In his book Technology and the Character of Contemporary Life, Albert Borgmann makes a crucial distinction between "things" and "devices". A thing, he says, is an object which exercises a "commanding presence": it is to some extent an end in itself and it requires an active and skilled response from us. A device, in contrast, is disposable, in the sense that it's irrelevant that the object be this object, and hence is valued primarily for instrumental purposes. "A thing requires practice while a device invites consumption" (Power Failure, p. 31). Borgmann would call the piano in our living room a thing, and the entertainment center in our family room a device.
I would add to this that the same object can be a device or a thing depending on how you treat it. To take one example, sometime around 1930, my grandfather ordered a fly rod from Sears and Roebuck. He kept that same rod, fished with it, repaired it, and tended to it for nearly 80 years. He recently donated it to my father for his "museum", the (large) room in my parents' house which my Dad uses to celebrate the material culture of his youth. My Dad mounted it on a background of black velvet, and surrounded it with pictures from the 1940's featuring that same fly rod.
In contrast, when my brother and I wanted to go fishing, Keith had his assistant buy four or five fishing poles and some gear, and had them sent up to his cabin. When we arrived, we took the wrapping off a couple of them, strung them up, strapped them onto our four-wheelers and took off; when we returned, we threw the two we'd used back on the same shelf where the other two (still in their wrappers) were sitting, and have never looked at them again.
Clearly, my grandfather's fly rod was a thing, and my brother's fishing poles were devices. I suppose you could argue that my grandfather, in attaching such importance to his fly rod, was more materialistic than my brother and I, who clearly attached no particular importance to ours. If so, it's a sort of materialism that is higher and not lower, more ethical and not less, closer to the divine stewardship we are supposed to exercise over the world. As C. S. Lewis says, it's possible to be below certain temptations.
But I got to wondering where computers fit on this spectrum between things and devices.
Of course, there are many people for whom computers are simply devices. They use a computer because it lets them send and receive emails, or check Facebook, or update their blog. Their computer has no commanding presence, and only instrumental value.
But there are many other people who see their computer as something completely different – the sort of people referenced in this xkcd cartoon, for instance:
There are many people for whom computers (and associated technologies) call forth precisely the sort of active, learned, practiced response that Borgmann associates with things. The open source movement can succeed only because there are hundreds of thousands of people around the world who attach the same emotional value to their work on, say, the Linux kernel, as Yitzhak Perlman attaches to his Stradivarius. Some people, of course, create web sites only to make money, but many others do it out of a labor of love, for the sheer beauty of the thing (here, for instance). I don't know any programmers who write code for a living only because it's the easiest way for them to make money. Nearly all of them love the art of coding, read books about programming in their spare time, and engage in extensive arguments about the best way to architect a system. These debates are disparagingly termed "religious arguments", but I think the description is telling: programmers find a meaning and significance in their code that goes beyond its instrumental value.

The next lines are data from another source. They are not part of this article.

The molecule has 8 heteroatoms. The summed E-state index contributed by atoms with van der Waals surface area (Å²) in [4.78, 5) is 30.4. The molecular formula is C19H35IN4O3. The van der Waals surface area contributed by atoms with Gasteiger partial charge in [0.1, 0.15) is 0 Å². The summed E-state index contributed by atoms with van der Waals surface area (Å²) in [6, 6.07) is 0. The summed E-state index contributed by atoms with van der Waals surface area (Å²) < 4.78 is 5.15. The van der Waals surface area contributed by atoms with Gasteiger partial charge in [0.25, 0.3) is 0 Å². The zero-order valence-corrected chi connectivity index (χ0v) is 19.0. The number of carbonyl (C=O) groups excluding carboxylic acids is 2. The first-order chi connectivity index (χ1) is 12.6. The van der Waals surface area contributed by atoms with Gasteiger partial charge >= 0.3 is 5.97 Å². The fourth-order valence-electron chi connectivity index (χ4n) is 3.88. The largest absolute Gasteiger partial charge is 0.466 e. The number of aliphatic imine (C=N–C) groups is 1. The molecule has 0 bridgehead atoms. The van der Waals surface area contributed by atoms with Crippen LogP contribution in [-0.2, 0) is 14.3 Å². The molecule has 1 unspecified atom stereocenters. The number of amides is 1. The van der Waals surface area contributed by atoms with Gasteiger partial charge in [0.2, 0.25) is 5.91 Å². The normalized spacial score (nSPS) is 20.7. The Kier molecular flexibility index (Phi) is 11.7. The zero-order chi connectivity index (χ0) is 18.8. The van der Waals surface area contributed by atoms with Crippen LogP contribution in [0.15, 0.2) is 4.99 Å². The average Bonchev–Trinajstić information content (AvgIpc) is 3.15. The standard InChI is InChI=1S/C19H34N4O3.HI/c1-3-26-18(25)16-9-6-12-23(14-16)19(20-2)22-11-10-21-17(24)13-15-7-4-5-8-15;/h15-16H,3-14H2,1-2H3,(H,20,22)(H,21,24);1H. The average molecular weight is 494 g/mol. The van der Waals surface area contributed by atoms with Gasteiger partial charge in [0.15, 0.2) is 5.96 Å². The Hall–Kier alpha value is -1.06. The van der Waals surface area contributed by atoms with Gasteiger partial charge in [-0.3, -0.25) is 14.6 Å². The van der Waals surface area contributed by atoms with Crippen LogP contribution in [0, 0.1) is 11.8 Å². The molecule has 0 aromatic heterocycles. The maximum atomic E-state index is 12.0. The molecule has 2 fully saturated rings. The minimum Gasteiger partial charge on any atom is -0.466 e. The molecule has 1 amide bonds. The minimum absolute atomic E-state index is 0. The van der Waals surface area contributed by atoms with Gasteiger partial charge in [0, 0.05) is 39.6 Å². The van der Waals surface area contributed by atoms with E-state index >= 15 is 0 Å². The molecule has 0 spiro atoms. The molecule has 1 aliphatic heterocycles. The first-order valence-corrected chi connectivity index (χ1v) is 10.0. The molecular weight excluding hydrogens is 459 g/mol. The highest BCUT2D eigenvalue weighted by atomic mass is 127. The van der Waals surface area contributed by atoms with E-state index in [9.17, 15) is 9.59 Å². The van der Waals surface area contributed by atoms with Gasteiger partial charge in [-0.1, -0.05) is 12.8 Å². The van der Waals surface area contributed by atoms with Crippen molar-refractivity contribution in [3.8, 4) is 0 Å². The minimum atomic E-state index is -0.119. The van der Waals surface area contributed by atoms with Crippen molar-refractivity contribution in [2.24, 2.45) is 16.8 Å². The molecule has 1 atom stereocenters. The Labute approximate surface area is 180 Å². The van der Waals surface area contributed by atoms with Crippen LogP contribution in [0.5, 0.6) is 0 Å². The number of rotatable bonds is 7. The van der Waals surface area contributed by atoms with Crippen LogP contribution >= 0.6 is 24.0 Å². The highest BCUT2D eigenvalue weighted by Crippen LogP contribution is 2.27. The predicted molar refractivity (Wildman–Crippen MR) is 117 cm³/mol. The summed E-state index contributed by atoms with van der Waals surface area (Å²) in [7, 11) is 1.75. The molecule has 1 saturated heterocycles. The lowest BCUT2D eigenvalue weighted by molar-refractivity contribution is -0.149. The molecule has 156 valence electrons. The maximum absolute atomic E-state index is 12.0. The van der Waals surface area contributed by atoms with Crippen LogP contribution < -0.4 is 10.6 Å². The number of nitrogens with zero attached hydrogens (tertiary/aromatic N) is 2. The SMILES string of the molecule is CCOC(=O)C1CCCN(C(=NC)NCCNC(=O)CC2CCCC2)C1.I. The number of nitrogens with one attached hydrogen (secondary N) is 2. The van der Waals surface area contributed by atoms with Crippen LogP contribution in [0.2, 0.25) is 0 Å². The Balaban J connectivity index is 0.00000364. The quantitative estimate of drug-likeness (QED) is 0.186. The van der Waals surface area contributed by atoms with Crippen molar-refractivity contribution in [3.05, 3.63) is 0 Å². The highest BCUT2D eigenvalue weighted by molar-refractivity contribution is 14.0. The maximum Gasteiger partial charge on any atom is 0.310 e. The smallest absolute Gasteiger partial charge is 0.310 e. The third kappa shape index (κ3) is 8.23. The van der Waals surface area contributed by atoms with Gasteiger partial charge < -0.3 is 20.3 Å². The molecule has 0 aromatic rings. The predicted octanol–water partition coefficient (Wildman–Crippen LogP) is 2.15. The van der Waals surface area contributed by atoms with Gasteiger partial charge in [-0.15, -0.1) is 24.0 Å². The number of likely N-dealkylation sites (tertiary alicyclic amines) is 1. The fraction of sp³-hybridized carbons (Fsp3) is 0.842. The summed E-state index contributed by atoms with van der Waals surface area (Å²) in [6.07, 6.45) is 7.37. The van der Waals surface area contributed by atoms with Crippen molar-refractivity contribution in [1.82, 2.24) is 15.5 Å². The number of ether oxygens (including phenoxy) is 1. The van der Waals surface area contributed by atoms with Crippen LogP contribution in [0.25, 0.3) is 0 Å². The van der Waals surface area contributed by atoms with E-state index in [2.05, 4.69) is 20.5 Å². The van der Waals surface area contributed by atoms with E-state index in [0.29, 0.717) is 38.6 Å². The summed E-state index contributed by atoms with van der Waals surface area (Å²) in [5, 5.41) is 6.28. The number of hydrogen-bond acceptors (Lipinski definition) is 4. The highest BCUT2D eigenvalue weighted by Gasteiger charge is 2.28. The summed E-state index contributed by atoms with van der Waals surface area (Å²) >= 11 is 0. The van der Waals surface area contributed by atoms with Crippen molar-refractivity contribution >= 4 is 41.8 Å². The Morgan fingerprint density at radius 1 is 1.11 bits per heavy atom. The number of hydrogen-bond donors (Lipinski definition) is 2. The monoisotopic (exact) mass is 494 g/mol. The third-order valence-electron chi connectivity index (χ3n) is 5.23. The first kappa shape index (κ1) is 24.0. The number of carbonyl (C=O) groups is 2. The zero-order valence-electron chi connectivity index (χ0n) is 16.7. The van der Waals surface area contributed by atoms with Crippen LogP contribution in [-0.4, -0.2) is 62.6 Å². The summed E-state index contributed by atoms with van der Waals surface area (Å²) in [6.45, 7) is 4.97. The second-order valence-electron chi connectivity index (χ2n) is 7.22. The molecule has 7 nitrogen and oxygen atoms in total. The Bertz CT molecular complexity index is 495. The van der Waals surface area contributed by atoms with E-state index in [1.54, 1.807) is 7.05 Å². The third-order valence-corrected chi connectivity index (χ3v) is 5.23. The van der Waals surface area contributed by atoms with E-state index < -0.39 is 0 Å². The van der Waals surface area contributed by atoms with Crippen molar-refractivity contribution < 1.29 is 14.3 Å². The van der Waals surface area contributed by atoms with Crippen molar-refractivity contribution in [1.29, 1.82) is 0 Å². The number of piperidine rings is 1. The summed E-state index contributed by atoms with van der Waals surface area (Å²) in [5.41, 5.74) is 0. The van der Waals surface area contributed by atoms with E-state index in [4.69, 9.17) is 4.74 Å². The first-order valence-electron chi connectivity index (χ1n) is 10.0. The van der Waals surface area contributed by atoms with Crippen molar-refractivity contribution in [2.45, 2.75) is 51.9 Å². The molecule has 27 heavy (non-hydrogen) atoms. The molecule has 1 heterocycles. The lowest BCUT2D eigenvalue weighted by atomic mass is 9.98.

In his computer software engineering classic The Mythical Man-Month, Fred Brooks writes:
The programmer, like the poet, works only slightly removed from pure thought-stuff. He builds his castles in the air, from air, creating by exertion of the imagination. Few media of creation are so flexible, so easy to polish and re-work, so readily capable of realizing grand conceptual structures . . . Yet the program construct, unlike the poet's words, is real in the sense that it moves and works, producing visible outputs separate from the construct itself. It prints results, draws pictures, produces sounds, moves arms. The magic of myth and legend has come true in our time. One types the correct incantation on a keyboard, and a display screen comes to life, showing things that never were nor could be.
The typical explanation for why programmers fall in love with computers is control: geeks like to code because it allows them to inhabit a world without contingency. There may be something to that, but I think there's something more going on as well. Nothing human is that one-sided, and coding is clearly a human activity. Going with Fred Brooks, I think programming is better understood as another exercise of the imago dei, an attempt at subcreation by creatures made in the image of a Creator.